Combining the classically cute with the technologically terrifying, Battle Beasts brought animal and mineral together in a way that could render one into a vegetable. As if playing with them wasn’t fun enough, just looking at the amazingly unique and endlessly creative designs was enough to occupy a kid for hours.
A bat with a computerized monocle, a deer with a rock drill for a hand and laser visor, a piranha with dual shoulder cannons – each of the multitude of half-beast, half-machine warriors featured their own specialized design. Some of them were appropriate to the animal (the mole with the head lamp or the rat with the shovel for a hand) while others were simply for effect (the lion with the eye patch).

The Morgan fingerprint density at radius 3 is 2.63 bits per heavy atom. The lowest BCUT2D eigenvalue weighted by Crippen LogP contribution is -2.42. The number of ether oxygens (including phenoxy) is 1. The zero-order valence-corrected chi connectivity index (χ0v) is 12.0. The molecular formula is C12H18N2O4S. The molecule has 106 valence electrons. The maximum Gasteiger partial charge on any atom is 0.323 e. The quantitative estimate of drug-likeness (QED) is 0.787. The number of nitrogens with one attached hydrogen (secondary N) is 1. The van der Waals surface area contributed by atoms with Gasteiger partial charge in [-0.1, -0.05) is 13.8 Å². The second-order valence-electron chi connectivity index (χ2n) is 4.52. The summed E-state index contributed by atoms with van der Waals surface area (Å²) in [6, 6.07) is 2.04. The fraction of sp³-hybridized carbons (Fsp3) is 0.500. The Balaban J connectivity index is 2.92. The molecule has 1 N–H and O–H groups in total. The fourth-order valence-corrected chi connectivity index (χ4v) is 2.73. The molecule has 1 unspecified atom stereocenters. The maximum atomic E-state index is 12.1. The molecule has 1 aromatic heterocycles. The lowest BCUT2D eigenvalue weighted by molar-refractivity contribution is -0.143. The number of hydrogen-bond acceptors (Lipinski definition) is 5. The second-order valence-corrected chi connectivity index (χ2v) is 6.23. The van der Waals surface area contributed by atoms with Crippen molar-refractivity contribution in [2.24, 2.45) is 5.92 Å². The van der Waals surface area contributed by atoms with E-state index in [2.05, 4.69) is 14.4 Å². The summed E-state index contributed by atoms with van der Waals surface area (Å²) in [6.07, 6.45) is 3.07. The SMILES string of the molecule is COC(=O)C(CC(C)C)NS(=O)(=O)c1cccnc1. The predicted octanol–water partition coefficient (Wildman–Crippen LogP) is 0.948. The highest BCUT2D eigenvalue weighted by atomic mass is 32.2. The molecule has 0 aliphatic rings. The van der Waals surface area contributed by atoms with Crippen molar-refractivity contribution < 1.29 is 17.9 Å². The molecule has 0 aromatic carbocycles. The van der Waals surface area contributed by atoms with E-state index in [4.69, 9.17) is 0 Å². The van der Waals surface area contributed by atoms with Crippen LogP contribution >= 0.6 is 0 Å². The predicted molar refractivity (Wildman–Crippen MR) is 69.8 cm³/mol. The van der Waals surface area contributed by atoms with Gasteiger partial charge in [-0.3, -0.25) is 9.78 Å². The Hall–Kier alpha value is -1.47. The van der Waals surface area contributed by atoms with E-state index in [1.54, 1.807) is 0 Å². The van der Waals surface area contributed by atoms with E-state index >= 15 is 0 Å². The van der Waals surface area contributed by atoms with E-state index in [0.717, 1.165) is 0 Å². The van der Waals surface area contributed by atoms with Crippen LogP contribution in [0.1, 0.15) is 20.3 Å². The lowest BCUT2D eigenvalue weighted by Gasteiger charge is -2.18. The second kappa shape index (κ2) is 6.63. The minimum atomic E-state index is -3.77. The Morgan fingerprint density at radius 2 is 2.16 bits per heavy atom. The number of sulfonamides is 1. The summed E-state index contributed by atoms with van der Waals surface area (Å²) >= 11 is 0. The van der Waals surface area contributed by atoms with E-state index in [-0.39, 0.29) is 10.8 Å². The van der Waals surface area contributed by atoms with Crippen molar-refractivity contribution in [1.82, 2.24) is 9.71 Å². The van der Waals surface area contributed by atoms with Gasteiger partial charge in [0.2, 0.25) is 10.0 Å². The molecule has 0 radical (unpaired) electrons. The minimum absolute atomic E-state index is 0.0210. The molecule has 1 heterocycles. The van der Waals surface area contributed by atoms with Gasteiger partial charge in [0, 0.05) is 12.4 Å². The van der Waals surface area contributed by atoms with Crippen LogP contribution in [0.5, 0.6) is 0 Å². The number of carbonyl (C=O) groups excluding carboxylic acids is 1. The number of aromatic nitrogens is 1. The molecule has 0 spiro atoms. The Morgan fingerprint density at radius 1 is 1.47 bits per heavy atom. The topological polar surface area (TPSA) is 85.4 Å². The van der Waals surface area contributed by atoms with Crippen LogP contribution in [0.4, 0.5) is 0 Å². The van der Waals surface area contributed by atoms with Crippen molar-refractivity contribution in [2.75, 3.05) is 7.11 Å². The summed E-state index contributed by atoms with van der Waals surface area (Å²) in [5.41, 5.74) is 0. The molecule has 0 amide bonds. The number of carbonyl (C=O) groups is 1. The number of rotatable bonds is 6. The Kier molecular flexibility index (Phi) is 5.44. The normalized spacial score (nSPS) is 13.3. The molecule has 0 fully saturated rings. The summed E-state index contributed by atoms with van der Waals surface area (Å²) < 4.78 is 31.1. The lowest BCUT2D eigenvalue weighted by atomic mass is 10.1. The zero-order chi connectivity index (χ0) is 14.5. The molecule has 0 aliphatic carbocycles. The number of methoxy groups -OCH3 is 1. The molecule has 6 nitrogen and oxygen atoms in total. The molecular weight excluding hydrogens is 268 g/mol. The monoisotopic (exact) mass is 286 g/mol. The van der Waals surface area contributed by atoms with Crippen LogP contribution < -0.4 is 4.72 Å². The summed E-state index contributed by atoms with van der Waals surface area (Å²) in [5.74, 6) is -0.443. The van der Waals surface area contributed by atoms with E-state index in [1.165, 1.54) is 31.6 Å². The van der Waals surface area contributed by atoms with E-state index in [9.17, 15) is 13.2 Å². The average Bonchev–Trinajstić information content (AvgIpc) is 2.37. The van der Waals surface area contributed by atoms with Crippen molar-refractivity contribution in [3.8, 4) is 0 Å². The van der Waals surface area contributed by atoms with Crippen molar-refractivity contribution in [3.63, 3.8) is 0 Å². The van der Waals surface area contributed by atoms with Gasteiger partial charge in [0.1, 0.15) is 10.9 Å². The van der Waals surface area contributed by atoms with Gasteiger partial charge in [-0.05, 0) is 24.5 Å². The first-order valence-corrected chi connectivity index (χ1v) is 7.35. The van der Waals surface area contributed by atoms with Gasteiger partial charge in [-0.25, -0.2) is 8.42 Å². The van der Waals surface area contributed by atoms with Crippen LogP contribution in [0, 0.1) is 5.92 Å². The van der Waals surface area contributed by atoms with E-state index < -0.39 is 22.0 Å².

Battle Beasts also incorporated the entirety of the animal kingdom. While kid favorites such as sharks, bears, and elephants received their due, there was equal, admirable, and sinister attention given to perennial cutie-pies such as ducks, penguins, and koala bears. Even classic no-names like flamingos and sea horses joined the fray, each with its own design.
The battle in question was an adaptation of rock, paper, scissors featuring the elemental properties of earth, fire, and water. When Japanese toy maker Takara added the Beast Formers subset to their Transformers line in the mid-80’s, they included the heat-sensitive “rubsigns,” a small sticker that – when rubbed or pressed by a finger – revealed the character’s allegiance.
As with the Autobot and Decepticon rubsigns from Transformers, the Beast Formers wore their loyalties on their chest (and their emotions on their sleeves if the commercials were any indicator). When Hasbro brought the toys to the U.S. in 1986, the Transformers connection was severed and Battle Beasts began to distinguish themselves.